• $n^2$ is a lot worse than $n\log(n)$

# QuickSort

Note that this algorithm is all in place

This is an example of divide and conquer

• Does the hard work at the start, unlike merge sort

• Split input into two parts

• Recursively sort then, one after the other

• Concatenate the resulting, sorted subsequences

Method:

• At the beginning of each recursive call, QuickSort picks one element from the current sequence, the pivot

• The partitioning will be done wrt to the pivot

• Each element smaller than the pivot goes into the left part

• Each element bigger than the pivot goes into the right part

• parts may have very different sizes

• In some sense,

• MergeSort does the complicated part after the sorted subsequences come back from recursive calls

• QuickSort does its difficult bit prior to recursing. This means that simple concatenation afterwards is OK

The basic flow is as follows:

def Quicksort(int A[1...n], int left, int right):
if(left<right):
pivot = Partition(A, left, right)
Quicksort(A, left, pivot-1)
Quicksort(A, pivot+1, right)


This starts with left=1, right=n

## The partitioning function

If the partition selected is the largest value, this is inefficient as one of the created sublists is empty

The simplest method is to pick a fixed position in the current sequence, for example the right most, however this is not most efficient

Partition moves everything smaller than the pivot, and everything bigger to the right. It does not sort

This is how the partition procedure can be implemented

def Partition(A[1...n], int left, int right):
int x=A[right]
int i=left-1
for j=left to right-1:
if A[j] < x:
i=i+1
swap A[i] and A[j]
swap A[i+1] and A[right]
return i+1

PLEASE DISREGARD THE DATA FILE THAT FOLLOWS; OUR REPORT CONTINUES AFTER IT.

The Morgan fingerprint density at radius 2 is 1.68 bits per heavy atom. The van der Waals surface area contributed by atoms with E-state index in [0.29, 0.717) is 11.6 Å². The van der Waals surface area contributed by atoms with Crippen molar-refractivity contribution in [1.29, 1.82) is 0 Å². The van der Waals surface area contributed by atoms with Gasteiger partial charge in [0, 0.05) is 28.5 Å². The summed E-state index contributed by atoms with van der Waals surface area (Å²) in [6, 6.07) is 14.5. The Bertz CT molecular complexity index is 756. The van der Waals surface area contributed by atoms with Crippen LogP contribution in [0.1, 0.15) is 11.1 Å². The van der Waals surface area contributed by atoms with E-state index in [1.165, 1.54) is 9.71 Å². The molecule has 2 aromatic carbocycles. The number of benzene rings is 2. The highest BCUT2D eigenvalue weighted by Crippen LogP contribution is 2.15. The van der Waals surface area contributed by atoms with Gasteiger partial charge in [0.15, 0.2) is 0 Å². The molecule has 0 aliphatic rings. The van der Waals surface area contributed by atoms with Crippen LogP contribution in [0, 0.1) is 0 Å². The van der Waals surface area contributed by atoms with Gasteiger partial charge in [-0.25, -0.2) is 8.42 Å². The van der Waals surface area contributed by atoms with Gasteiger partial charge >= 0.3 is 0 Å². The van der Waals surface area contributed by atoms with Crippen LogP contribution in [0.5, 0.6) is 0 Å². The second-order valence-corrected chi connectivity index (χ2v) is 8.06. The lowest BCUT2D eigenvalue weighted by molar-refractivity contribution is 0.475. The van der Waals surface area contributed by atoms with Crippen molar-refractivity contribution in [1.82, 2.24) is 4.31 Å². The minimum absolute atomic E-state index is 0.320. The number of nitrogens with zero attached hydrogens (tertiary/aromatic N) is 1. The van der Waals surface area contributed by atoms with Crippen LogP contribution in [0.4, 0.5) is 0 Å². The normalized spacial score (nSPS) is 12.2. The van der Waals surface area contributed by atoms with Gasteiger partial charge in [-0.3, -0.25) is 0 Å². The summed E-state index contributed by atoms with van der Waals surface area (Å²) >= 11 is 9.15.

This will swap values so that the values on the left are smaller than the pivot

It moves the pivot to just above the elements that have been swapped because they are less than 2

## Worst case

Remember that if you are calling quicksort on two numbers, you will still have to make a quicksort on an empty space, due to the recursive nature of the algorithm. However, it will fail the if statement in the quick sort algorithm.

The worst case will depend on how you choose your pivot.

The worst case is where partition is called the maximum number of times. So the occasion where there are lists of length 0 and 1 should be delayed as much as possible.

On choosing the right most element as the pivot, an already sorted list will be highly inefficient. This is because a right sublist would never be made

The more evenly sized the sublists, the better the algorithm will perform

This has a lower recursion depth than merge sort and does not keep copies of data. Slow memory fast CPU - quicksort. Fast memory slow CPU - mergesort

## Below length 4

For example in quicksort, when the lengths of the sublists get less than 4, use a different algorithm.